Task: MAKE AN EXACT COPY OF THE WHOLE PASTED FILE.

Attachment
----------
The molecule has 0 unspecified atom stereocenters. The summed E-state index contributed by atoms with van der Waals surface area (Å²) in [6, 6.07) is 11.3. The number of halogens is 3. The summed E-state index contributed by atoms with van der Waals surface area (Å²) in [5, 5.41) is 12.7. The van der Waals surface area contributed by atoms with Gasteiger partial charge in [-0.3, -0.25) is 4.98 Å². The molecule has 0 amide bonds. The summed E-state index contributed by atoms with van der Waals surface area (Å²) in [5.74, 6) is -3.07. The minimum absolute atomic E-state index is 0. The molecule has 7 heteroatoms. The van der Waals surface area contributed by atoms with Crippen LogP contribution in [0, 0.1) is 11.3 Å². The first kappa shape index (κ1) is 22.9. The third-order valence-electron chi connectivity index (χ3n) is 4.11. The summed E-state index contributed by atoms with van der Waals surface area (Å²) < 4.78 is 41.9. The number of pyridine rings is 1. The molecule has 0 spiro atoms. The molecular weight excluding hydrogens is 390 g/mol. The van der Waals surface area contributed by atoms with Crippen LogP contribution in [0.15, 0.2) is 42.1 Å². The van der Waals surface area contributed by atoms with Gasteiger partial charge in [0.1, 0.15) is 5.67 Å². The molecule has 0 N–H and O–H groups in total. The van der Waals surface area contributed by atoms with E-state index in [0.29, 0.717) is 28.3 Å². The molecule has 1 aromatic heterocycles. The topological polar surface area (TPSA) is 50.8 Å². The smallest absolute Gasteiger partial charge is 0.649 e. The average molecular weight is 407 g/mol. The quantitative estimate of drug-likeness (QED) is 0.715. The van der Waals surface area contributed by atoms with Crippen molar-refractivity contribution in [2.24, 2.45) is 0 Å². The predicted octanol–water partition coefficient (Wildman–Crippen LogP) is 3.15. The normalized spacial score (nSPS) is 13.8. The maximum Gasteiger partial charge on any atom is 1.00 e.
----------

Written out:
The molecule has 0 unspecified atom stereocenters. The summed E-state index contributed by atoms with van der Waals surface area (Å²) in [6, 6.07) is 11.3. The number of halogens is 3. The summed E-state index contributed by atoms with van der Waals surface area (Å²) in [5, 5.41) is 12.7. The van der Waals surface area contributed by atoms with Gasteiger partial charge in [-0.3, -0.25) is 4.98 Å². The molecule has 0 amide bonds. The summed E-state index contributed by atoms with van der Waals surface area (Å²) in [5.74, 6) is -3.07. The minimum absolute atomic E-state index is 0. The molecule has 7 heteroatoms. The van der Waals surface area contributed by atoms with Crippen LogP contribution in [0, 0.1) is 11.3 Å². The first kappa shape index (κ1) is 22.9. The third-order valence-electron chi connectivity index (χ3n) is 4.11. The summed E-state index contributed by atoms with van der Waals surface area (Å²) < 4.78 is 41.9. The number of pyridine rings is 1. The molecule has 0 spiro atoms. The molecular weight excluding hydrogens is 390 g/mol. The van der Waals surface area contributed by atoms with Crippen LogP contribution in [0.15, 0.2) is 42.1 Å². The van der Waals surface area contributed by atoms with Gasteiger partial charge in [0.1, 0.15) is 5.67 Å². The molecule has 0 N–H and O–H groups in total. The van der Waals surface area contributed by atoms with E-state index in [0.29, 0.717) is 28.3 Å². The molecule has 1 aromatic heterocycles. The topological polar surface area (TPSA) is 50.8 Å². The smallest absolute Gasteiger partial charge is 0.649 e. The average molecular weight is 407 g/mol. The quantitative estimate of drug-likeness (QED) is 0.715. The van der Waals surface area contributed by atoms with Crippen molar-refractivity contribution in [2.24, 2.45) is 0 Å². The predicted octanol–water partition coefficient (Wildman–Crippen LogP) is 3.15. The normalized spacial score (nSPS) is 13.8. The maximum Gasteiger partial charge on any atom is 1.00 e.